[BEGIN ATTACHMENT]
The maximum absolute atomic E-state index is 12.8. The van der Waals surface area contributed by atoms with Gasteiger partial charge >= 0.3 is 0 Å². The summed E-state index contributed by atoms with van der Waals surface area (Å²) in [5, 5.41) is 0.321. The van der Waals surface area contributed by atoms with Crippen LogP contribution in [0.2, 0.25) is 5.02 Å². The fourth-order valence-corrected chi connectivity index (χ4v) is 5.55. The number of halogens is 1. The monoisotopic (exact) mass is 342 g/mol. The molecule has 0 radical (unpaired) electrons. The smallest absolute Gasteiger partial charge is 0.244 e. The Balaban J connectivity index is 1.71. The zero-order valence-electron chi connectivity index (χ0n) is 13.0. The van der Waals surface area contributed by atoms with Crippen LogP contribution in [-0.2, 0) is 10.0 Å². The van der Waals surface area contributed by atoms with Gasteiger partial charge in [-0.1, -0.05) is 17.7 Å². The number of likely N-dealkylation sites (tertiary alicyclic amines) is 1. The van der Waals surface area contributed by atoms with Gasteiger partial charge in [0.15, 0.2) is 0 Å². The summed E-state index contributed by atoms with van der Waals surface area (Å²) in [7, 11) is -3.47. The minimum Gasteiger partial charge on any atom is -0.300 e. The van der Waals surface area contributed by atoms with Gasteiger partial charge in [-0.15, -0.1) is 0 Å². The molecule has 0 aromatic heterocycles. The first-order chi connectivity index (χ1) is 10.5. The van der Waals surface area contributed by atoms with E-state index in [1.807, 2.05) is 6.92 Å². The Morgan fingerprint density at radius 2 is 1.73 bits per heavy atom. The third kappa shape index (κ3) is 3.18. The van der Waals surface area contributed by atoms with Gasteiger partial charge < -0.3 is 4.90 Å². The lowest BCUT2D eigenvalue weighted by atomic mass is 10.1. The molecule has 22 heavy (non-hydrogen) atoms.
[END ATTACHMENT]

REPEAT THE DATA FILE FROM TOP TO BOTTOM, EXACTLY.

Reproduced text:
The maximum absolute atomic E-state index is 12.8. The van der Waals surface area contributed by atoms with Gasteiger partial charge >= 0.3 is 0 Å². The summed E-state index contributed by atoms with van der Waals surface area (Å²) in [5, 5.41) is 0.321. The van der Waals surface area contributed by atoms with Crippen LogP contribution in [0.2, 0.25) is 5.02 Å². The fourth-order valence-corrected chi connectivity index (χ4v) is 5.55. The number of halogens is 1. The monoisotopic (exact) mass is 342 g/mol. The molecule has 0 radical (unpaired) electrons. The smallest absolute Gasteiger partial charge is 0.244 e. The Balaban J connectivity index is 1.71. The zero-order valence-electron chi connectivity index (χ0n) is 13.0. The van der Waals surface area contributed by atoms with Crippen LogP contribution in [-0.2, 0) is 10.0 Å². The van der Waals surface area contributed by atoms with Gasteiger partial charge in [-0.1, -0.05) is 17.7 Å². The number of likely N-dealkylation sites (tertiary alicyclic amines) is 1. The van der Waals surface area contributed by atoms with Gasteiger partial charge in [0.15, 0.2) is 0 Å². The summed E-state index contributed by atoms with van der Waals surface area (Å²) in [7, 11) is -3.47. The minimum Gasteiger partial charge on any atom is -0.300 e. The van der Waals surface area contributed by atoms with Gasteiger partial charge in [-0.15, -0.1) is 0 Å². The molecule has 0 aromatic heterocycles. The first-order chi connectivity index (χ1) is 10.5. The van der Waals surface area contributed by atoms with E-state index in [1.807, 2.05) is 6.92 Å². The Morgan fingerprint density at radius 2 is 1.73 bits per heavy atom. The third kappa shape index (κ3) is 3.18. The van der Waals surface area contributed by atoms with Gasteiger partial charge < -0.3 is 4.90 Å². The lowest BCUT2D eigenvalue weighted by atomic mass is 10.1. The molecule has 22 heavy (non-hydrogen) atoms.